This book could prove a valuable resource for families of children and adults on the autistic spectrum, as well as the professionals working on them.
People on the autistic spectrum can often display challenging behaviour that has a significant impact on them, their family members and the wider community. This book provides readers with ideas of how to reduce the frequency and severity of such behaviour. It emphasises using what is already known about what does and doesn't work for an individual to guide thinking around this, and a number of exercises are included to help readers focus on what they want to do, why and how.
This is a thorough and thoughtful book which is designed to be used as a workbook rather than as a shelf text. It even has two appendices filled with exercises and logs that parents and carers can fill out as they trial the various approaches they choose. As the author says when talking about his book "It offers no magic answers or quick fix solutions. It is about the little things that can be done in everyday life to make things better. It is about using the insights and skills that families have, and working away patiently in a spirit of optimism."
These chapters contain a wealth of information for family members about behavioural assessment and treatment, presented in accessible language. Constructing this kind of bridge from scientific literature to popular, self-help material is an unappreciated art, and Clements has done it capably.
This is a great book for parents and professional alike, it offers long term practical strategies to deal with those behaviours which are so distressing for young people with asd and their families. Chapter one is entitled "read this chapter" - here every other chapter in the book is summarised enabling the reader to dip into the appropriate sections as required. Clements shows great empathy with families and gives case examples from his vast experience to illustrate each issue addressed. Having a child or young person in the family with challenging behaviours means that sometimes we get so wrapped up in surviving each day fire watching each situation, that we don't feel able to take a step back and look at where changes can be made. This book helps us to do just that. I would recommend that all families living with autism read it.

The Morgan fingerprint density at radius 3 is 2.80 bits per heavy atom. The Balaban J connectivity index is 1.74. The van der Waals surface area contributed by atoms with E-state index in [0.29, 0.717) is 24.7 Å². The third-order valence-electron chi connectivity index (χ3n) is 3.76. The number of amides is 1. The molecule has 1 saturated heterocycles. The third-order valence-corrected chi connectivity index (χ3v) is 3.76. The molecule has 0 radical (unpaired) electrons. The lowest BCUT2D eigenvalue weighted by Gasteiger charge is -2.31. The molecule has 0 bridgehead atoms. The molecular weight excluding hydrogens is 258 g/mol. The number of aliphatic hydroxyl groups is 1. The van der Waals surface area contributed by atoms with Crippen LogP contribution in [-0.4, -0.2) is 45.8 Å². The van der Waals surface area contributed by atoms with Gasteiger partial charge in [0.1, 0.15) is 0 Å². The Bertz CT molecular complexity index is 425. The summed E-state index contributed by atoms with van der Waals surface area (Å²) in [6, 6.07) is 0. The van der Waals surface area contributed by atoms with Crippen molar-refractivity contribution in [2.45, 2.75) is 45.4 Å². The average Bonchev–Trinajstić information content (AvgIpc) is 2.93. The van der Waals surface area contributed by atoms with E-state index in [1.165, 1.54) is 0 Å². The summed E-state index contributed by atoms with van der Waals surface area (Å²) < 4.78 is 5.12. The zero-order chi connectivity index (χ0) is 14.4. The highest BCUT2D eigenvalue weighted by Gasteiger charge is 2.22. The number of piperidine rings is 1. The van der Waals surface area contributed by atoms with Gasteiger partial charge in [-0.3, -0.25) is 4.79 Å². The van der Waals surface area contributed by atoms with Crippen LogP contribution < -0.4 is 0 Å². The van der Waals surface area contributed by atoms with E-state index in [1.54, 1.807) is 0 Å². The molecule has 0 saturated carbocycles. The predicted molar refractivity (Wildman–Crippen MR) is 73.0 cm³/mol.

Writing primarily for families of individuals living within the autism spectrum, practitioner Clements gives practical ideas to help reduce the frequency and severity of those individual's undesired behaviours both in public and at home. Admitting that there are no magic answers, he advocates using what families have on their side naturally: optimism, insight, coping skills, and a unique understanding on the needs and behaviours of their family member. He describes how to pinpoint the problem, screen underlying causes, developing a systematic and consistent way of responding to the behaviours, getting into the specifics such as behavioural work, underlying issues, and medications. He includes worksheets and questions to research, learning logs, and a model for patient-doctor interactions.
I would recommend this book to families who already know about autistic spectrum disorder, and who want to work towards overcoming difficulties relating to certain behaviours, writes Beth Billington. The language used is accessible and not too jargon-oriented, and the book is clearly laid out. I particularly like guidelines on how to use the book effectively, without having to read every page. The book is practically very useful, with suggestions for prioritising goals, practical ideas and case examples to illustrate concepts. The use of exercises and thinking points enables the reader to give it a go in the real world, in order to foster change. It explains why people with ASD may "behave badly", and each chapter outlines a theme explaining the reasons behind behaviours that, to "neurotypicals" (people not on the autistic spectrum) may seem inexplicable.